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PHOTO GALLERY: Mid-Missouri's Civil War history

Tuesday, April 12, 2011 | 12:47 a.m. CDT; updated 9:38 a.m. CDT, Thursday, April 14, 2011
Graves mark the location of unidentified soldiers at Mount Zion Cemetery at Hallsville, the site of a skirmish between Union and Confederate soldiers in 1861. The Confederate soldiers buried here were initially buried in a mass grave but were later reburied individually.

As a slave-holding state in the Union, Missouri was rife with conflict during the Civil War. Evidence of that history remains at several sites in and around Columbia.

Civil War-era photographs are on display at the Boone County Historical Society. Soldiers carried daguerreotypes, ambrotypes and tintypes of family members with them to war.
A plaque at the entrance to Jewell Cemetery on South Providence Road warns that only members of the Jewell family may be buried on the grounds. George Jewell and members of his family, including his brother-in-law, Missouri Gov. Charles Hardin, and some of the family's slaves are buried in the cemetery, which is now a state historic site.
Reproductions of Confederate cavalry caps are on display at the Boone County Historical Society. Civil War-era military caps — called kepis — were made of wool with a leather visor and brass hardware.
William Berry, Civil War Committee chairman of the Boone County Historical Society, stands near a monument on the grounds of the Boone County Courthouse that lists all 140 soldiers from Boone County who died in the Civil War. Berry has been studying and speaking about the Civil War for the last 20 years.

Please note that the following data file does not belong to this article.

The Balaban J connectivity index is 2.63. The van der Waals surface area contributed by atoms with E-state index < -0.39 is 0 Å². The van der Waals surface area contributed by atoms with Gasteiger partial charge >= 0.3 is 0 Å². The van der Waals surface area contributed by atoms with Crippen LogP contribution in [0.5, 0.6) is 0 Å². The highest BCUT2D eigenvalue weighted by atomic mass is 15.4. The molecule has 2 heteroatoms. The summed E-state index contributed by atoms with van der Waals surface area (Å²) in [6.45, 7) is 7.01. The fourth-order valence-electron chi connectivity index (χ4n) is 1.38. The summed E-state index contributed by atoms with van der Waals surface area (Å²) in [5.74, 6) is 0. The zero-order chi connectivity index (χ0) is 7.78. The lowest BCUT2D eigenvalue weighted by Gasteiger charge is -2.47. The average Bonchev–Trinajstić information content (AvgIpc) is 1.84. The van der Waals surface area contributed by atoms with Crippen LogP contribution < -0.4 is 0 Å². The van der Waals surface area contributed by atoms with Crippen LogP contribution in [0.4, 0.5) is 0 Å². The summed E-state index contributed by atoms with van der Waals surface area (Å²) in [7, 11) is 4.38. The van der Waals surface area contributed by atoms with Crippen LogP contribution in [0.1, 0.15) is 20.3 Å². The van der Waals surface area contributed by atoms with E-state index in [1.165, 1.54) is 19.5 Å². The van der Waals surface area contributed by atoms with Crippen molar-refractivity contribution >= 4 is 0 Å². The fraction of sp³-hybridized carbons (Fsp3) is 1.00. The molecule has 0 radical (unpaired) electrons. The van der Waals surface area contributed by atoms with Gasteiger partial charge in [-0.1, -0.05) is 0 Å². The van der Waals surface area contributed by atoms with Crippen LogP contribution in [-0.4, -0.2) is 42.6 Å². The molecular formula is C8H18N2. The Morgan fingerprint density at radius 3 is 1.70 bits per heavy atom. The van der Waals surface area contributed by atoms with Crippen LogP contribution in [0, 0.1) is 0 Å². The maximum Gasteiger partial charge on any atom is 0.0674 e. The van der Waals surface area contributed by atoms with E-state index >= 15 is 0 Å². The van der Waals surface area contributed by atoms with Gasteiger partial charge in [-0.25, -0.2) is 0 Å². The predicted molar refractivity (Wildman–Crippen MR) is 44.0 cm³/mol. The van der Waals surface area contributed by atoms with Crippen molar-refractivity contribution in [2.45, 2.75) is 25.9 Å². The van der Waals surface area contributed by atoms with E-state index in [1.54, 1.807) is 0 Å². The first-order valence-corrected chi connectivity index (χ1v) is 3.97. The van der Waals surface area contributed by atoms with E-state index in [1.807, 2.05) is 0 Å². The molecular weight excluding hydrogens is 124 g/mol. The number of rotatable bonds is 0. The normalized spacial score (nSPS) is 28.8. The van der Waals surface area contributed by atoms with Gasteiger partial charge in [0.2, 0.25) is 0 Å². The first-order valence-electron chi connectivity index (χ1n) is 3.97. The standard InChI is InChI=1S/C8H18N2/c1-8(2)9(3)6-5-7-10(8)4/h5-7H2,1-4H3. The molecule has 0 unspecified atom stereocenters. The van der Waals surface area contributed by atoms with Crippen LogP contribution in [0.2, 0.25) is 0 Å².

A map at the Boone County Historical Society shows where soldiers from Boone County died during the Civil War. The red pins mark where Confederate soldiers died while the blue pins mark where Union soldiers did. All told, 140 men from Boone County died in the war.

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Comments

Robin Nuttall April 12, 2011 | 8:24 a.m.

I was told by a Rock Bridge State Park guide that the Old Plank Road, which can be seen from the Devil's Icebox Trail as a cleared track, was used by Union Soldiers marching from the river to Columbia during the war. It's too bad that Missouri is not given more prominent attention for its role in the war, and always interesting to speculate on the bitter hatreds of the past which still live today in our rivalry with Kansas and the Jayhawks.

(Report Comment)
Tony Robertson April 12, 2011 | 11:57 p.m.

Amen, Robin Nuttall. Too many times, in the histories written of the Civil War, Missouri and the whole Trans-Mississippi get shorted. The battlefields in Missouri, Kansas, Arkansas, Oklahoma, Lousiana, Texas, and even New Mexico, were just as hallowed grounds as those back east.

I would encourage our educators and journalists to expend a bit more time, ink, and bandwith, on these battles, as those of the more famous battles of the east.

(Report Comment)

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